new-york

Andrew Spence

Barbara Toll Fine Arts

For their sense of wholeness and resolution, Andrew Spence’s paintings are indebted to the work of the late John McLaughlin; Spence’s receptiveness to naturalist influences, both architectural and organic, recalls Ellsworth Kelly. All three artists, Spence most literally of all, understand abstraction to be abstracted from something else, to constitute some kind of parallel, plastic essence to reality.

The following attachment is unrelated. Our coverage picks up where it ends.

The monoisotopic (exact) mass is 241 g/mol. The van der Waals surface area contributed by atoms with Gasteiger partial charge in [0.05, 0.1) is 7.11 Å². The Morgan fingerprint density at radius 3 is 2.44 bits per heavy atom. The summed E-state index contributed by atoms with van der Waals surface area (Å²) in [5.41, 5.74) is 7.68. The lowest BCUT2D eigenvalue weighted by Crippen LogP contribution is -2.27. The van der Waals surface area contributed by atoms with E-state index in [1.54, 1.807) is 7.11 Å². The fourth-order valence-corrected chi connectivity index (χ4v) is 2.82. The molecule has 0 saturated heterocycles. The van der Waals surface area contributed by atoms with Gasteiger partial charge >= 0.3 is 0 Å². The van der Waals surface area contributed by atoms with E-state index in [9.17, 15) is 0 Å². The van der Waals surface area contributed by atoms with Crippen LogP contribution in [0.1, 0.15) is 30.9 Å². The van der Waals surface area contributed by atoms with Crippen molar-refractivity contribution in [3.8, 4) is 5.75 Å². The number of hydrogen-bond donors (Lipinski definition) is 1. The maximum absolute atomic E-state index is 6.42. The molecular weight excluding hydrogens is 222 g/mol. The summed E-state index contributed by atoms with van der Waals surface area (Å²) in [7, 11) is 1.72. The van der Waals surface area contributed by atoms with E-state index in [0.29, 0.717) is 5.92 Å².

Only one of the eight canvases here, most from 1983, builds from the eccentric biomorphism of last year’s paintings. Though as a group I found the latter overly quirky, hence almost illegible, their feelings of motion continue to inform this most recent work and impart a welcome bounce to the imagery. 83.2, my preferred painting, happened to be this direct descendant of the earlier pieces. A drab olive rectangle, its right side canted, is animated by three concentric white curves joined at

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